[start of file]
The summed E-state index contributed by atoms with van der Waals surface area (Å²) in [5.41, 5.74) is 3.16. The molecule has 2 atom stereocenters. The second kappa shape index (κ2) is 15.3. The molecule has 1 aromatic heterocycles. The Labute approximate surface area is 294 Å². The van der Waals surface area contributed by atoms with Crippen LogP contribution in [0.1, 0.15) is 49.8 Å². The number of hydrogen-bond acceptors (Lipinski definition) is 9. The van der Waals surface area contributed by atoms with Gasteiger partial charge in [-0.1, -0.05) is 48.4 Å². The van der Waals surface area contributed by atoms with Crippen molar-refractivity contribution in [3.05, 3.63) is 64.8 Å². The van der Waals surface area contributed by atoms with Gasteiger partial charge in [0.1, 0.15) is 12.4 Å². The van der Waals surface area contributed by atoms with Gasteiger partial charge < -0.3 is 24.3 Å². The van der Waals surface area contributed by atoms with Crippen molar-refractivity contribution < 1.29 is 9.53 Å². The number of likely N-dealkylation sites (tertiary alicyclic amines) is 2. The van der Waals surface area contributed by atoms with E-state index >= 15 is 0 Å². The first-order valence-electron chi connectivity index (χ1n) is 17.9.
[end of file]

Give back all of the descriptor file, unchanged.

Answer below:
The summed E-state index contributed by atoms with van der Waals surface area (Å²) in [5.41, 5.74) is 3.16. The molecule has 2 atom stereocenters. The second kappa shape index (κ2) is 15.3. The molecule has 1 aromatic heterocycles. The Labute approximate surface area is 294 Å². The van der Waals surface area contributed by atoms with Crippen LogP contribution in [0.1, 0.15) is 49.8 Å². The number of hydrogen-bond acceptors (Lipinski definition) is 9. The van der Waals surface area contributed by atoms with Gasteiger partial charge in [-0.1, -0.05) is 48.4 Å². The van der Waals surface area contributed by atoms with Crippen molar-refractivity contribution in [3.05, 3.63) is 64.8 Å². The van der Waals surface area contributed by atoms with Gasteiger partial charge in [0.1, 0.15) is 12.4 Å². The van der Waals surface area contributed by atoms with Gasteiger partial charge < -0.3 is 24.3 Å². The van der Waals surface area contributed by atoms with Crippen molar-refractivity contribution < 1.29 is 9.53 Å². The number of likely N-dealkylation sites (tertiary alicyclic amines) is 2. The van der Waals surface area contributed by atoms with E-state index >= 15 is 0 Å². The first-order valence-electron chi connectivity index (χ1n) is 17.9.